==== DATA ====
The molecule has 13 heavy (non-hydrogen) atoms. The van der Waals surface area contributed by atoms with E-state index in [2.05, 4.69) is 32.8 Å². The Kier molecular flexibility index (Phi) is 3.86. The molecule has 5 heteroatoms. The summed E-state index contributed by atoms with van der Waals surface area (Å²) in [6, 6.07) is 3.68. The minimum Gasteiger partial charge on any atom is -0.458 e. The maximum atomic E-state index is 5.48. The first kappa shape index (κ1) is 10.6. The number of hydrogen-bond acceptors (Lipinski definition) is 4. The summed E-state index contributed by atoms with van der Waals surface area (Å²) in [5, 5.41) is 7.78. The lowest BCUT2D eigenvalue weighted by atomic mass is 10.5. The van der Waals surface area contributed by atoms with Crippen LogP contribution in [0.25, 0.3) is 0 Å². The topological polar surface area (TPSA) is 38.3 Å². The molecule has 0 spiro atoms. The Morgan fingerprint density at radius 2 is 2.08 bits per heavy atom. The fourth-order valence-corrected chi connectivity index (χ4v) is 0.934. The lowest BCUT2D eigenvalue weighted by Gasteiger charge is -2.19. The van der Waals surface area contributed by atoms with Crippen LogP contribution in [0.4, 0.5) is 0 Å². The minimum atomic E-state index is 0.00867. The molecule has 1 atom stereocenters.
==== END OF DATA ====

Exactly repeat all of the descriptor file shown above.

The molecule has 13 heavy (non-hydrogen) atoms. The van der Waals surface area contributed by atoms with E-state index in [2.05, 4.69) is 32.8 Å². The Kier molecular flexibility index (Phi) is 3.86. The molecule has 5 heteroatoms. The summed E-state index contributed by atoms with van der Waals surface area (Å²) in [6, 6.07) is 3.68. The minimum Gasteiger partial charge on any atom is -0.458 e. The maximum atomic E-state index is 5.48. The first kappa shape index (κ1) is 10.6. The number of hydrogen-bond acceptors (Lipinski definition) is 4. The summed E-state index contributed by atoms with van der Waals surface area (Å²) in [5, 5.41) is 7.78. The lowest BCUT2D eigenvalue weighted by atomic mass is 10.5. The van der Waals surface area contributed by atoms with Crippen LogP contribution in [0.25, 0.3) is 0 Å². The topological polar surface area (TPSA) is 38.3 Å². The molecule has 0 spiro atoms. The Morgan fingerprint density at radius 2 is 2.08 bits per heavy atom. The fourth-order valence-corrected chi connectivity index (χ4v) is 0.934. The lowest BCUT2D eigenvalue weighted by Gasteiger charge is -2.19. The van der Waals surface area contributed by atoms with Crippen LogP contribution in [0.4, 0.5) is 0 Å². The minimum atomic E-state index is 0.00867. The molecule has 1 atom stereocenters.